Law & Regulation
Law & Regulation News
Law & Regulation News
Sick pay legislation approved by Oireachtas
The Sick Leave Bill 2022 will initially provide workers with statutory entitlement to sick pay for three days per year, rising to five days in 2024, seven days in 2025, and 10 days in 2026.

Statutory sick pay will be paid by employers at a rate of 70 per cent of an employee’s wage, subject to a daily maximum of €110, which can be revised by ministerial order in line with inflation and changing incomes.

Leo Varadkar, Tánaiste and minister for enterprise, trade and employment, said: “This is a really important new employment right, that all workers will now have, no matter what their illness or job.

“Many employers pay sick pay, but the pandemic really highlighted the vulnerability of some workers, especially in the private sector and those on low pay. We’ve also been behind our European counterparts on this, with Ireland being one of the few advanced countries without such a scheme.

“No worker should feel pressurised to come into work when they are unwell. It’s not good for their own health obviously, but it’s also bad for their colleagues, any customers they deal with and their employer. From later this year, all workers will have the safety net of knowing they will not lose out on payment if they are unwell and can’t come into work.”


Central Bank to report on price walking ban within six months
A report assessing the impact of a new ban on “price walking” in the Irish motor and home insurance markets will be produced by the Central Bank within six months.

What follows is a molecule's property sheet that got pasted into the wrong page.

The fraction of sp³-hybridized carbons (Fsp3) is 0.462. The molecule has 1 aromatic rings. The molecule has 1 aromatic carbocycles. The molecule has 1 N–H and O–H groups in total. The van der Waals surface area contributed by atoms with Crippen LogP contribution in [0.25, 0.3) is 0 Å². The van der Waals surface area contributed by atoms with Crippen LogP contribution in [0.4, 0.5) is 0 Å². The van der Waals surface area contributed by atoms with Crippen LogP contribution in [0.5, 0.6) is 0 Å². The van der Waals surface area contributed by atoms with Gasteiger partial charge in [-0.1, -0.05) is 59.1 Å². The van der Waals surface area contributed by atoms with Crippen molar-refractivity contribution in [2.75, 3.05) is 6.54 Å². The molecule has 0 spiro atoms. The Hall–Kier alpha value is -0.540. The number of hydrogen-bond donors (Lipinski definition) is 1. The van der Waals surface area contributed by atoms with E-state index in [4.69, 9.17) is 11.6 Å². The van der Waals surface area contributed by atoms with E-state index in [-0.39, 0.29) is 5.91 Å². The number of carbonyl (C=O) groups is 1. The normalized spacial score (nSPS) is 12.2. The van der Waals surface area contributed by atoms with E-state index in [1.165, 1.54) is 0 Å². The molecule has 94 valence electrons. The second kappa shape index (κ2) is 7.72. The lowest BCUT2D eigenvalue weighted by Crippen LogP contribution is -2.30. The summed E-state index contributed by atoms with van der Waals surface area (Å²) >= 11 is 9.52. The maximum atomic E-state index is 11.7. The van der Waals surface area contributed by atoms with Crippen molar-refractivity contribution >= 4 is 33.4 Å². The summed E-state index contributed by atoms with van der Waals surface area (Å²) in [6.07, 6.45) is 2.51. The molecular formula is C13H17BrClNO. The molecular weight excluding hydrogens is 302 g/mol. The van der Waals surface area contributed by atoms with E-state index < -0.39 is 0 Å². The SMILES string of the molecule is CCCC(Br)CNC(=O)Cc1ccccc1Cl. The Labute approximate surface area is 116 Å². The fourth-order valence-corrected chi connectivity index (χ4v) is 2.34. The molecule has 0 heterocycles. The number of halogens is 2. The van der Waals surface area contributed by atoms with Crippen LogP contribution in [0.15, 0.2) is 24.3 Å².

Under regulations which came into effect from 1 July 2022, Ireland became the first EU country to ban price walking, whereby renewing customers are charged a higher premium than an equivalent year one consumer renewing their policy.

The government has now commenced the majority of provisions of the Insurance (Miscellaneous Provisions) Act 2022, with immediate effect, which includes a requirement for the Central Bank to assess the ban’s impact.

Seán Fleming, minister of state with special responsibility for financial services, credit unions and insurance, said: “Today’s commencement of the key provisions within the Insurance (Miscellaneous Provisions) Act 2022 represents an important consumer protection enhancement, and complements government’s ambitious insurance reform agenda.

“In particular, the Central Bank of Ireland is now required to provide a timely assessment of its price walking ban, a new pro-consumer measure, the first of its kind in the EU. Price walking, effectively a ‘loyalty penalty’, is where customers are charged higher premiums relative to the expected costs the longer they remain with an insurance provider.

To access the article in full, refer to the following link.


Law strengthening protections for whistle-blowers enacted
The Protected Disclosures (Amendment) Act 2022 transposes the EU Whistleblowing Directive into Irish law and extends the scope of the Protected Disclosures Act 2014 to provide protections for volunteers, shareholders, board members and job applicants for the first time.

The new law will require private sector organisations with 50 or more employees to establish formal channels and procedures for their employees to make protected disclosures, as is currently the case in the public sector, with the Workplace Relations Commission taking responsibility for monitoring and enforcement.

The law also provides for the establishment of a new Office of the Protected Disclosures Commissioner in the Office of the Ombudsman later this year.

The commissioner will direct protected disclosures to the most appropriate body when it is unclear which body is responsible to help ensure that all protected disclosures will be dealt with appropriately.

To access the article in full, refer to the following link.